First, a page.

"I avoid doing taxes," she says. "A good tax accountant has to be immersed in the subject. Many of my clients already have people who do their taxes. I don't try to compete." She also defers questions about investments and insurance, and says she doesn't have any plans to seek licensing. She also tries not to overstep into services that a geriatric care manager might provide such as decisions about long-term care for elderly clients.
The Common Thread
As a CPA, what advantage do you have when you make a commitment to focus on developing a new market niche? If there could possibly be a "secret ingredient," what is it?
Trugman, Rich and Rorick identified the same thing: trust.
Rich identifies a yearning among business executives - at least in some of them - for a return to the past when CPAs tended to have a closer, more familiar relationship with their clients. Many executives find themselves surrounded by efficient, technically proficient advisors who understand the details, but lack the business and life experience to grasp the significance of the whole.
"Bankers, lawyers and accountants today are educated to be technically correct. They are not groomed to be understanding. They know the facts. They aren't called upon, in general, for their empathic skills," says Rich.
"We want to find ways to get closer to the person, to be part of the business," he adds, "to be a close, trusted advisor. Trust is the crucial element. It allows them to take advantage of our wisdom and knowledge, to help them make good decisions."
In business valuation, trust is especially important, but it is measured in different ways. The CPA's reputation for independence, combined with continuous education, forms the foundation for providing information that litigants, heirs, prospective business partners, investors or buyers can trust.
In some instances, success may be measured by what doesn't happen.
"A good amount of our work ends up as preparation for expert testimony in court," Trugman says. "After you start an assignment, it takes on a life of its own. Frequently you don't end up in a courtroom, but you do the job anticipating that you'll be testifying."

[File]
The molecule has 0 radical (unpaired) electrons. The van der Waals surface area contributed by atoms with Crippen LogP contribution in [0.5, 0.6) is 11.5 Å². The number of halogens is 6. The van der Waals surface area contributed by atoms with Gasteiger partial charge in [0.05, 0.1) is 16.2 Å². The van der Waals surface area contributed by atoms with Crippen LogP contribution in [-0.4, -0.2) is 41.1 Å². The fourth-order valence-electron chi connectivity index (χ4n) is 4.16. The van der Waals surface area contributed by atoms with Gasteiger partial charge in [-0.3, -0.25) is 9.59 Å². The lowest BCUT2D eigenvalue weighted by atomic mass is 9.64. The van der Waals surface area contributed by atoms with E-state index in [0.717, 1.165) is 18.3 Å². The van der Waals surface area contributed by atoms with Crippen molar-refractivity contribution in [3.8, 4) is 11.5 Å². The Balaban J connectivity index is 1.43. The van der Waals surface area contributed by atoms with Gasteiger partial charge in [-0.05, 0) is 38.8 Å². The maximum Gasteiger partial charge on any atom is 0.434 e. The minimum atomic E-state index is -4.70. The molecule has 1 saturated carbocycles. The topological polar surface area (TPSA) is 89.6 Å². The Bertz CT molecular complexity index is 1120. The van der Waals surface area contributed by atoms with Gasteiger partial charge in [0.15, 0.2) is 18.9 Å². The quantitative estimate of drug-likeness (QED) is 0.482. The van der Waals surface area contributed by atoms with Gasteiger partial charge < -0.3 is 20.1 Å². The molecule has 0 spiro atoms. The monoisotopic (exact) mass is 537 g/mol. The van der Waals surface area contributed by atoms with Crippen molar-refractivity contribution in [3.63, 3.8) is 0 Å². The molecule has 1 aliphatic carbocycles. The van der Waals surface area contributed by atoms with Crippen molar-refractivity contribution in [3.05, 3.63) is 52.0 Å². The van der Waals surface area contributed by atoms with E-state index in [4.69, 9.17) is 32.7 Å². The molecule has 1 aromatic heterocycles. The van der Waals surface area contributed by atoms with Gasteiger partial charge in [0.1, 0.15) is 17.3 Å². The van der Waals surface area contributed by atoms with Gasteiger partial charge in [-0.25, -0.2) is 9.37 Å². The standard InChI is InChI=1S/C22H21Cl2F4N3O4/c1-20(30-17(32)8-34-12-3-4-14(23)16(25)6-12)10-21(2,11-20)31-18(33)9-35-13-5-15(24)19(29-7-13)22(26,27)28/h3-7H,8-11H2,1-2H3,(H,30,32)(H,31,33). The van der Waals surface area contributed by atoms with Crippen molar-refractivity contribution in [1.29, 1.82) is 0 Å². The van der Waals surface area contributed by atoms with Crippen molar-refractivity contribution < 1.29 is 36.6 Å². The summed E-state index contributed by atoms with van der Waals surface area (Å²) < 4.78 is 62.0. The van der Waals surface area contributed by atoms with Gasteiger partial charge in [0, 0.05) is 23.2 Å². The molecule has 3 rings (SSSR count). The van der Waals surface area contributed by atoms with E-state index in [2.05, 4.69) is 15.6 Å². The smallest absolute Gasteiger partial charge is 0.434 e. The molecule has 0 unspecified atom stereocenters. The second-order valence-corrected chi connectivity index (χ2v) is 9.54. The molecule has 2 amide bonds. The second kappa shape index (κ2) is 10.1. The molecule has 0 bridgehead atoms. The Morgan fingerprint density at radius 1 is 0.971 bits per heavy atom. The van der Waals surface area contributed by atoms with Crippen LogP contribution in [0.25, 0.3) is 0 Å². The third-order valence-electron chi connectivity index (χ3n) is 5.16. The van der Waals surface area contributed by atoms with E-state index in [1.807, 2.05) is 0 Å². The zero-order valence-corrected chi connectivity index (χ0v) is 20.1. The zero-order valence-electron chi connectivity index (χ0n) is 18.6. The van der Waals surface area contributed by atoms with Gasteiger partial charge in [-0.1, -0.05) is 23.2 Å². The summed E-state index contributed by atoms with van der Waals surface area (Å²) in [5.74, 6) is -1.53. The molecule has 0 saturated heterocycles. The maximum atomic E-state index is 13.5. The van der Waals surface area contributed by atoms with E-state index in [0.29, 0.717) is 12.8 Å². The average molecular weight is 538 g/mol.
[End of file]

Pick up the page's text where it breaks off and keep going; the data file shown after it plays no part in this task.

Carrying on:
The challenge of establishing a value that people can trust is complicated. "We've come a long way, but the technique of business valuation is still evolving," Trugman says. "In this type of work, you can't be the type of accountant for whom credits always have to equal debits," he says. "It's extremely subjective.
"It requires more than integrity and objectivity," Trugman says. "You have to be sure you always remain within your sphere of competence. If you feel any doubts, you have to be able to do whatever you need to do to address your needs."
Trust, in Trugman's field, is measured on a demanding scale. "Most of our engagements are one-time deals for the clients," he says. "The real bond of trust has to be formed with the professional advisor, usually a lawyer, who brings the client to us. When you work with attorneys, you learn that if you don't do the job right, they'll go out and find a new expert tomorrow."
For Rorick, trust is of paramount concern.
"Many of my clients are extremely vulnerable," she says. "Everyone who is involved, the individual, other professionals such as bank trust officers, and of course, family members, have to have full confidence in me."
She brings a healthy dose of "auditor's skepticism" with her, in managing her clients' finances. "I look hard at expenses and any withdrawals. I will challenge the rejection of medical claims or a questionable bill. I have found instances in which my clients have been deceived by people who were very close to them."
Rorick sees her tight focus on money management as a key element in maintaining her position as a trusted advisor. "I want my clients to have 100-percent faith in me," she says.
While the opportunities for CPAs are expanding, as seen in the evolution of the wide range of niche market services, the experience of these NJSCPA members seems to reflect a "back-to- basics" approach for reaching into new markets.
Education, a cornerstone of CPA certification, remains vitally important. Confidence in yourself and your services, based on real-world business experience is essential, along with an understanding of a client's needs that goes beyond the business/professional surface level.
Focus and doing what you feel you can do best also are important, as is the willingness to call on other professional colleagues, rather than trying to be all things to all people.
Above all, according to these professionals, is establishing and maintaining the role of trusted advisor. The specific skills involved in delivering services may be changing, but the bedrock values for these CPAs remains the same.